- Ceska Sporitelna sees 60% odds O2 Czech will be added tonight
- Company's free-float almost double that of Pegas Nonwovens
A potential boost to investor sentiment awaits O2 Czech Republic AS if MSCI Inc. announces as soon as tonight that it’s adding the phone and Internet company back into its global benchmark for the country.
Shareholders tracking the MSCI Czech Republic Index ditched the stock before a June 1 asset spinoff cut O2 Czech’s market capitalization and the value of traded shares, known as free-float, to levels that triggered its replacement in the gauge by textile manufacturer Pegas Nonwovens SA. But the former monopoly telecommunications company has surged more than 300 percent since its business revamp, lifting its free-float to almost double that of Pegas.
Erste Group Bank AG’s unit Ceska Sporitelna AS says that rally may have further to run as there’s a 55 percent likelihood MSCI will replace Pegas with O2 in tonight’s re-balancing of its benchmarks that will take effect on Dec. 1. There’s a 5 percent chance that O2 will be added while Pegas also stays, and a 40 percent probability that MSCI will delay changes to the Czech gauge, according to the bank.
“The most likely scenario is that O2 shares will return to the MSCI Czech Republic Index,” Martin Krajhanzl, a Ceska Sporitelna analyst in Prague, wrote in a report. “That would be a supportive factor for their growth.”
The stock fell 0.4 percent to 229 koruna on Thursday in Prague, paring its rally since the spinoff to 305 percent and valuing the company at 71 billion koruna ($2.8 billion). Pegas’s market capitalization is 7.1 billion koruna.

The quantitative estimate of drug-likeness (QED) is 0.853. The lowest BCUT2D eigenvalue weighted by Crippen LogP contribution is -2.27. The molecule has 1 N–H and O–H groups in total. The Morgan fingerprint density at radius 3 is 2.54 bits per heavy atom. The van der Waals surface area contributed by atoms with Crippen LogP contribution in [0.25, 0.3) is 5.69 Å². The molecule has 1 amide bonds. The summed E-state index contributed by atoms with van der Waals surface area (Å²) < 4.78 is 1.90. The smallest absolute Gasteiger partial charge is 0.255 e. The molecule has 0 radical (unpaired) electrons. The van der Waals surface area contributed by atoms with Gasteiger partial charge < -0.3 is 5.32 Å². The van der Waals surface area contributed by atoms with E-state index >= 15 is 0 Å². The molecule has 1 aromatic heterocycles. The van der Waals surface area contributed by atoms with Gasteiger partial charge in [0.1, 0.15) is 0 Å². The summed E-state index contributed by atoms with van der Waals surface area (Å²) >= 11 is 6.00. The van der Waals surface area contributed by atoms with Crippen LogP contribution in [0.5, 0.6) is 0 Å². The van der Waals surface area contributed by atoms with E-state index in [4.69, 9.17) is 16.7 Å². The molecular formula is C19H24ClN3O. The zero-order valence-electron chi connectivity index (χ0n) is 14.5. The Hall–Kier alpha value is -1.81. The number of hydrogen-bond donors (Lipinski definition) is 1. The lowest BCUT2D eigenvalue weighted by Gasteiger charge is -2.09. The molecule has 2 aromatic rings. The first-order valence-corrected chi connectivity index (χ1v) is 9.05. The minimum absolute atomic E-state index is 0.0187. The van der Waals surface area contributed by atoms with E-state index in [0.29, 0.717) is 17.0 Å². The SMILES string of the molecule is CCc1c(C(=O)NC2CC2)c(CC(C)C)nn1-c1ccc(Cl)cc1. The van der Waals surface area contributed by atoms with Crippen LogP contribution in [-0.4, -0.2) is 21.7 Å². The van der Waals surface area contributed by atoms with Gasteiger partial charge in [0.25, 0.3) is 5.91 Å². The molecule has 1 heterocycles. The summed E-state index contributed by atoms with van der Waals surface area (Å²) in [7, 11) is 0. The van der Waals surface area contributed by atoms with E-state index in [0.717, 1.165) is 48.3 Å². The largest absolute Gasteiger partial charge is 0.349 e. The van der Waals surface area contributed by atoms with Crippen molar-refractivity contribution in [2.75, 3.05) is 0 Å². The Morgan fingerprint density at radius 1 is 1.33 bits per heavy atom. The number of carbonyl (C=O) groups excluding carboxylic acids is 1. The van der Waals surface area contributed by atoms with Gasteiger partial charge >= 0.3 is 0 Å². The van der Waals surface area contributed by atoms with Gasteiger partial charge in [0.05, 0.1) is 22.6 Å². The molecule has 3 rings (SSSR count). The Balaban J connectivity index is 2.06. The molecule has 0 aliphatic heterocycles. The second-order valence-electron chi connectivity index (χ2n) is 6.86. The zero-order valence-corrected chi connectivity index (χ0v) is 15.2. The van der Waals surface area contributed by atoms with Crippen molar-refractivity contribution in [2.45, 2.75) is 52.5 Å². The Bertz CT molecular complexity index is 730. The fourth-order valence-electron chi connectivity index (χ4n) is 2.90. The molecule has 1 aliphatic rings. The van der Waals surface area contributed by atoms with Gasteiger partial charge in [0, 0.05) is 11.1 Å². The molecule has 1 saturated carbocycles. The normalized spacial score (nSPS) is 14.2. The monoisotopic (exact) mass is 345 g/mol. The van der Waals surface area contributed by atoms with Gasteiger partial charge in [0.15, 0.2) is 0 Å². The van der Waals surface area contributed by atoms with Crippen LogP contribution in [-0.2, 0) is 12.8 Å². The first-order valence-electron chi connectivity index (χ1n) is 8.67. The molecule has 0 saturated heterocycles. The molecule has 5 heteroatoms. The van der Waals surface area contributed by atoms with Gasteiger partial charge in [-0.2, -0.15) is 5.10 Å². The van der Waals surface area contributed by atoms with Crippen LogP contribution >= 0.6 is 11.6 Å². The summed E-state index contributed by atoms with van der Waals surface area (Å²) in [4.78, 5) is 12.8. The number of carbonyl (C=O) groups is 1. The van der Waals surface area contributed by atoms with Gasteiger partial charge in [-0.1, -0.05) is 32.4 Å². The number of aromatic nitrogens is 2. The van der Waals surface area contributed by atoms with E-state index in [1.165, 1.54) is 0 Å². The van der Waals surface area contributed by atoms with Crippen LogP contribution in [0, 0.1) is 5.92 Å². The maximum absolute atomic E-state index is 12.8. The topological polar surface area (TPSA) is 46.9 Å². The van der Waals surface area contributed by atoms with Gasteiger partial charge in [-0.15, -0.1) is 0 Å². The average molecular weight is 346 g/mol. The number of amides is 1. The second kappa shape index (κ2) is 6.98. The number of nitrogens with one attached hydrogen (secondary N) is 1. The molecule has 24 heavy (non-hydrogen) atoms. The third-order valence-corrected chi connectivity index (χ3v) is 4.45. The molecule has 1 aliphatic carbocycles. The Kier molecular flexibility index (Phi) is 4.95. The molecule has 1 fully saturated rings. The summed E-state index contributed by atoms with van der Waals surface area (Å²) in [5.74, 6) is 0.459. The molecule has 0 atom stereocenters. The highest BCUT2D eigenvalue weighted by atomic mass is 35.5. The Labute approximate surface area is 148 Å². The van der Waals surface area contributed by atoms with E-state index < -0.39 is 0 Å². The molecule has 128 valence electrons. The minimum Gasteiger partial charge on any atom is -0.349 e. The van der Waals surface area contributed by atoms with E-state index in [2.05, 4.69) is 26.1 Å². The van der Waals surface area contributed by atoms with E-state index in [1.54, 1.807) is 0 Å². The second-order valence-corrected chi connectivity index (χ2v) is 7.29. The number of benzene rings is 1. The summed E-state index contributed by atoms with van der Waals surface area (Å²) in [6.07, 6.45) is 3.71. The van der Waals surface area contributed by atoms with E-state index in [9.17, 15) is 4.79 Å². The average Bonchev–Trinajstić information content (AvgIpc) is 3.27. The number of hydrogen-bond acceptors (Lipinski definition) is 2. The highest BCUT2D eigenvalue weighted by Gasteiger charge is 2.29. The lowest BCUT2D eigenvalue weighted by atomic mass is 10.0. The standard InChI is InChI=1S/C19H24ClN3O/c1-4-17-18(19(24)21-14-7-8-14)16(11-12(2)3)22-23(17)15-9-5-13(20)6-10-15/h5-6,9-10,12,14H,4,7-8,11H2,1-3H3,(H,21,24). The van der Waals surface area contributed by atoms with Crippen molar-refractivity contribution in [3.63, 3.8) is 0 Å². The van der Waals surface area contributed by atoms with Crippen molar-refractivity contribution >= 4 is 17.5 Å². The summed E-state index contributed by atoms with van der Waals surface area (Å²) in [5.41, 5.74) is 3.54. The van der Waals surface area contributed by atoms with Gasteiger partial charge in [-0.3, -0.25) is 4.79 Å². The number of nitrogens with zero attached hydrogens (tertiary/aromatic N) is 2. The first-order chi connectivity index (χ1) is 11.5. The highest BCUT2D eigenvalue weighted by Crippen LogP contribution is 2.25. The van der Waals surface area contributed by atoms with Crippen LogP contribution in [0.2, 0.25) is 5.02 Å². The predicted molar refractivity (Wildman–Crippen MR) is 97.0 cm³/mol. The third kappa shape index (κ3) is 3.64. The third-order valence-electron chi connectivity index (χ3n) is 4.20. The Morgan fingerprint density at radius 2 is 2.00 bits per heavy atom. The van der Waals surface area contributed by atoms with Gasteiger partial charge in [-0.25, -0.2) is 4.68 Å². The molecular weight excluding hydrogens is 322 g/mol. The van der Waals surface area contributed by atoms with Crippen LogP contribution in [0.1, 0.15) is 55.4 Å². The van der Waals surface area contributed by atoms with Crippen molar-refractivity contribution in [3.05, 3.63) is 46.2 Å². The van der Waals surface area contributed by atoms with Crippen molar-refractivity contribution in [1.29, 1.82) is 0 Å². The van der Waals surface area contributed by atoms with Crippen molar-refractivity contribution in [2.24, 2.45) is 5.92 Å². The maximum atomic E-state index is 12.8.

O2’s free-float is 46.8 million shares, or about 10.7 billion koruna, while for Pegas it’s 7.3 million shares, or 5.6 billion koruna, data compiled by Bloomberg show.
MSCI membership would create an additional “technical demand” for O2 Czech of about 2.3 billion koruna, an amount typically traded over about 60 trading days, according to Krajhanzl. The positive impact may be mitigated if some investors use the purchases by MSCI trackers to sell their holdings, he wrote.
O2 Czech, in which billionaire Petr Kellner’s PPF Group NV owns almost 85 percent, expects this year’s profit to rise from an 11-year low, helped by the spinoff of its network infrastructure that eased regulatory hurdles. The company last month announced a new policy to pay its full profit in dividends and said it would borrow money to finance a five-year share buyback program.
The dividend and share buyback plans prompted Komercni Banka AS today to recommend buying O2 Czech shares with a 12-month price projection of 251 koruna, according to a report from analyst Josef Nemy in Prague. Nemy didn’t comment on the prospect of MSCI membership in his note.
Milan Vanicek, an analyst at J&T Banka AS, said although O2 is now “probably” a better fit for the benchmark than Pegas, MSCI may want to avoid changing its composition too often and thus opt to postpone O2’s potential inclusion. Ceska Sporitelna’s Krajhanzl says this possibility “can’t be ruled out,” adding the index provider may also hesitate to add a stock that has recently experienced such steep price changes.
Pegas is the smallest of the three companies that constitute the MSCI Czech Republic Index. The other two are power utility CEZ AS and Komercni Banka AS, a unit of Societe Generale SA.
“The main argument” against inclusion “would be the stability of the index,” Krajhanzl wrote. “A delay in the inclusion of O2 Czech Republic’s shares could trigger a correction as some investors’ expectations would be disappointed.”